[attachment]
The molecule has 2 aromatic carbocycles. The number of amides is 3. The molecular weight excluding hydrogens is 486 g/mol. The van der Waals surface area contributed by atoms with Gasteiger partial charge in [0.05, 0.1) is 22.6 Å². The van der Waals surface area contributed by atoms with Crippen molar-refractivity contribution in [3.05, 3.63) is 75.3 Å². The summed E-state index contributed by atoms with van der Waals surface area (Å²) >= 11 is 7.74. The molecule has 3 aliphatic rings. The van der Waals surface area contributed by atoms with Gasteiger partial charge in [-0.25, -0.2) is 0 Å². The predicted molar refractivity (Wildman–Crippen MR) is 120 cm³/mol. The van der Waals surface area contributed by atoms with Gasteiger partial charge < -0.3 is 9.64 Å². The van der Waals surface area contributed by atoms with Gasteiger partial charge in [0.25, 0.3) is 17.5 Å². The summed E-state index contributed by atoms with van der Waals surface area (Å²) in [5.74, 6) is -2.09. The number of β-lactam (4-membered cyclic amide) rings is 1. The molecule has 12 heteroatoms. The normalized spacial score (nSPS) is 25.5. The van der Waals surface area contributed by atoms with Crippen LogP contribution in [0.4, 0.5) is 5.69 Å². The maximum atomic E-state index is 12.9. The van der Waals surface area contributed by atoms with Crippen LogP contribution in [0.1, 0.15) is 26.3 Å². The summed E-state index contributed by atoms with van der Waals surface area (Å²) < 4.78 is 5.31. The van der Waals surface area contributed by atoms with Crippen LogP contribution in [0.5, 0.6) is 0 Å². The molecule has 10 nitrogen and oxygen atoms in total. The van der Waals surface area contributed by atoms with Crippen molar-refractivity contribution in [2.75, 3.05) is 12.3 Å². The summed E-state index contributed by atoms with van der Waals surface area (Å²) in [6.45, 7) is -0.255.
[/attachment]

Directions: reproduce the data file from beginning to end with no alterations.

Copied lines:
The molecule has 2 aromatic carbocycles. The number of amides is 3. The molecular weight excluding hydrogens is 486 g/mol. The van der Waals surface area contributed by atoms with Gasteiger partial charge in [0.05, 0.1) is 22.6 Å². The van der Waals surface area contributed by atoms with Crippen molar-refractivity contribution in [3.05, 3.63) is 75.3 Å². The summed E-state index contributed by atoms with van der Waals surface area (Å²) >= 11 is 7.74. The molecule has 3 aliphatic rings. The van der Waals surface area contributed by atoms with Gasteiger partial charge in [-0.25, -0.2) is 0 Å². The predicted molar refractivity (Wildman–Crippen MR) is 120 cm³/mol. The van der Waals surface area contributed by atoms with Gasteiger partial charge < -0.3 is 9.64 Å². The van der Waals surface area contributed by atoms with Gasteiger partial charge in [0.25, 0.3) is 17.5 Å². The summed E-state index contributed by atoms with van der Waals surface area (Å²) in [5.74, 6) is -2.09. The number of β-lactam (4-membered cyclic amide) rings is 1. The molecule has 12 heteroatoms. The normalized spacial score (nSPS) is 25.5. The van der Waals surface area contributed by atoms with Crippen LogP contribution in [0.4, 0.5) is 5.69 Å². The maximum atomic E-state index is 12.9. The van der Waals surface area contributed by atoms with Crippen LogP contribution in [0.1, 0.15) is 26.3 Å². The summed E-state index contributed by atoms with van der Waals surface area (Å²) < 4.78 is 5.31. The van der Waals surface area contributed by atoms with Crippen LogP contribution in [0.5, 0.6) is 0 Å². The molecule has 10 nitrogen and oxygen atoms in total. The van der Waals surface area contributed by atoms with Crippen molar-refractivity contribution in [2.75, 3.05) is 12.3 Å². The summed E-state index contributed by atoms with van der Waals surface area (Å²) in [6.45, 7) is -0.255.